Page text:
Poetry Explorer- Classic Contemporary Poetry, FABLE: THE SNAIL AND THE GARDENER, by NATHANIEL COTTON



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FABLE: THE SNAIL AND THE GARDENER, by             Poet's Biography
First Line: When sons of fortune ride on high
Last Line: Is suited to the bearer's back.'
Subject(s): Fables; Happiness; Mankind; Allegories; Joy; Delight; Human Race


WHEN sons of fortune ride on high,
How do we point the' admiring eye!
With foolish face of wonder gaze,
And often covet what we praise.
How do we partial Nature chide,
As deaf to every son beside!
Or censure the mistaken dame,
As if her optics were to blame!
Thus we deem Nature most unkind,
Or what's as bad, we deem her blind.
But when inferior ranks we see,
Who move in humbler spheres than we;
Men by comparisons are taught,
Nature is not so much in fault.
Yet mark my tale—the poet's pen
Shall vindicate her ways to men.
Within a garden, far from town,
There dwelt a Snail of high renown;
Who, by tradition as appears,
Had been a tenant several years.
She spent her youth in wisdom's page—
Hence honour'd and rever'd in age.
Do Snails at any time contend,
Insult a neighbour, or a friend;
Dispute their property and share,
Or in a cherry, or a pear?
No lord-chief-justice, all agree,
So able, and so just as she!
Whichever way their causes went,
All parties came away content.
At length she found herself decay,
Death sent mementos every day.
Her drooping strength sustains no more
The shell, which on her back she bore.
The eye had lost its visual art,
The heavy ear refus'd its part;
The teeth perform'd their office ill,
And every member fail'd her will.
But no defects in mind appear,
Her intellects are strong and clear.
Thus when his glorious course is run,
How brightly shines the setting sun!
The news through all the garden spread,
The neighbours throng'd about her bed;
Cheerful she rais'd her voice aloud,
And thus address'd the weeping crowd.
'My friends, I'm hastening to the grave,
And know, nor plum, nor peach can save.
Yes, to those mansions go I must,
Where our good fathers sleep in dust.
Nor am I backward to explore
That gloomy vale they trod before.
'Gainst fate's decree what can I say?
Like other Snails I've had my day.
Full many summer suns I've seen,
And now die grateful and serene.
'If men the higher pow'rs arraign,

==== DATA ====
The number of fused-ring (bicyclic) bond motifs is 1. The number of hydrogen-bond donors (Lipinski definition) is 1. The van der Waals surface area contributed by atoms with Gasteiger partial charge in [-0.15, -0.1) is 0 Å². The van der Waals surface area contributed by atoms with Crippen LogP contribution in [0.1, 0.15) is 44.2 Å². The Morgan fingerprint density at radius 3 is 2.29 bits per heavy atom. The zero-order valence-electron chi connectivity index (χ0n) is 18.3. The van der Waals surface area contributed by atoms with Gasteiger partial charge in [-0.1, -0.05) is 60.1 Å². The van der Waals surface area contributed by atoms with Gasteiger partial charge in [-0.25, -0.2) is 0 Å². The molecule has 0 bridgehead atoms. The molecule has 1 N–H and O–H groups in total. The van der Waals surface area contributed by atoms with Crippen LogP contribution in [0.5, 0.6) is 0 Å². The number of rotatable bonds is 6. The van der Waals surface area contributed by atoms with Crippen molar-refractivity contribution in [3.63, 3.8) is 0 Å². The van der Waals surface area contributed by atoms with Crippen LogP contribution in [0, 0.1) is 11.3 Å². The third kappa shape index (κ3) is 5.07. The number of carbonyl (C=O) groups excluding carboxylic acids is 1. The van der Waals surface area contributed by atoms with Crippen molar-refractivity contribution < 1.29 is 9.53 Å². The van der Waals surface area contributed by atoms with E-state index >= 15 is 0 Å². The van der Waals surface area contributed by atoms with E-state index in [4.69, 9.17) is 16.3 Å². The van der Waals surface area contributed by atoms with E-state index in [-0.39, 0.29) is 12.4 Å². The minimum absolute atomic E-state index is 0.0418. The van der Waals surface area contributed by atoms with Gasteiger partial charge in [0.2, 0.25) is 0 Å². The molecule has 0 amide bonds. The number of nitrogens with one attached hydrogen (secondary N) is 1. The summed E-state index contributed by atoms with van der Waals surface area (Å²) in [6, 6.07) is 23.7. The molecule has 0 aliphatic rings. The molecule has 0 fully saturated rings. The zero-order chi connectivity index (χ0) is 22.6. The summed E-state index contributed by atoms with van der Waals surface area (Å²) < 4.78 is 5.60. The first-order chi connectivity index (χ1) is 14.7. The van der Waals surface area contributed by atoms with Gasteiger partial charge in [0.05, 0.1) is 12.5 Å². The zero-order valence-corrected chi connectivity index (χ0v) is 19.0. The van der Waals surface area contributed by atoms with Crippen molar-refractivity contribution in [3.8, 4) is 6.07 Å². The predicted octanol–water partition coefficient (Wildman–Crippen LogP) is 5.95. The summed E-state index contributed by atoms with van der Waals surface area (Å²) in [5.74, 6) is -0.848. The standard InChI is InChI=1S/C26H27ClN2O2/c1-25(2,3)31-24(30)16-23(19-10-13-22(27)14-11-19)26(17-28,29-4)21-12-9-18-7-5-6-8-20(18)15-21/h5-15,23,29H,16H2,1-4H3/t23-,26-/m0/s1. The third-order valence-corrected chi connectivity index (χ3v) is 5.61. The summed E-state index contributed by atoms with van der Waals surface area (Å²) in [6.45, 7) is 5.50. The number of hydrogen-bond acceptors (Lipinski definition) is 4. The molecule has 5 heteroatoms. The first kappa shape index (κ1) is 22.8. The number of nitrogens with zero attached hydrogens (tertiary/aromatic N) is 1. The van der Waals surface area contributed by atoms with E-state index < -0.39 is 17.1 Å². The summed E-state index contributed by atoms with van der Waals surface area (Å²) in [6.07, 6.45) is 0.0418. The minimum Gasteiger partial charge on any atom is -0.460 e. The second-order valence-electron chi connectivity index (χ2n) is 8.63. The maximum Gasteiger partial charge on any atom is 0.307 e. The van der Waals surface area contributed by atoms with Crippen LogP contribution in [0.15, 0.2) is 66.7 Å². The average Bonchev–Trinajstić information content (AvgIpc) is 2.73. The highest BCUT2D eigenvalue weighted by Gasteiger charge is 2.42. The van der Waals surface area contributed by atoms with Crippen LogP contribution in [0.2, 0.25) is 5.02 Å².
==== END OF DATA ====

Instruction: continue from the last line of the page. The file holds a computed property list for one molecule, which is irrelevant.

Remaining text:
Shall we adopt the plaintive strain?
Nature, profuse to us and ours,
Hath kindly built these stately tow'rs;
Where, when the skies in night are drest,
Secure from every ill we rest.
Survey our curious structure well—
How firm, and yet how light our shell!
Our refuge when cold storms invade,
And in the dog-days' heat our shade.
'Thus when we see a fleeter race,
We'll not lament our languid pace.
Do dangers rise, or foes withstand?
Are not our castles close at hand?
For let a Snail at distance roam,
The happy Snail is still at home.
'Survey our garden's blest retreats—
Oh! what a paradise of sweets!
With what variety it's stor'd!
Unnumber'd dainties spread our board.
The plums assume their glossy blue,
And cheeks of nectarines glow for you;
Peaches their lovely blush betray,
And apricots their gold display;
While for your beverage, when you dine,
There streams the nectar of the vine.
'Be not my dying words forgot;
Depart, contented with your lot:
Repress complaints when they begin;
Ingratitude's a crying sin.
And hold it for a truth, that we
Are quite as blest as Snails should be.'
The Gardener hears with great surprise
This sage discourse, and thus he cries—
'Oh! what a thankless wretch am I,
Who pass ten thousand favours by!
I blame, whene'er the linnet sings,
My want of song, or want of wings.
The piercing hawk, with towering flight,
Reminds me of deficient sight.
And when the generous steed I view,
Is not his strength my envy too?
I thus at birds and beasts repine,
And wish their various talents mine.
Fool as I am, who cannot see
Reason is more than all to me.
'My landlord boasts a large estate,
Rides in his coach, and eats in plate.
What! shall these lures bewitch my eye?
Shall they extort the murmuring sigh?
Say, he enjoys superior wealth—
Is not my better portion, health?
Before the sun has gilt the skies,
Returning labour bids me rise;
Obedient to the hunter's horn,
He quits his couch at early morn.
By want compell'd, I dig the soil,
His is a voluntary toil.
For truth it is since Adam's fall,
His sons must labour, one and all.
No man's exempted by his purse,
Kings are included in the curse.
Would monarchs relish what they eat?
'Tis toil that makes the manchet sweet;
Nature enacts, before they're fed.
That prince and peasant earn their bread.
'Hence wisdom and experience show,
That bliss in equal currents flow;
That happiness is still the same,
Howe'er ingredients change their name
Nor doth this theme our search defy,
'Tis level to the human eye.
Distinctions, introduc'd by men,
Bewilder, and obscure our ken.
I'll store these lessons in my heart,
And cheerful act my proper part.
If sorrows rise, as sorrows will,
I'll stand resign'd to every ill;
Convinc'd, that wisely every pack
Is suited to the bearer's back.'





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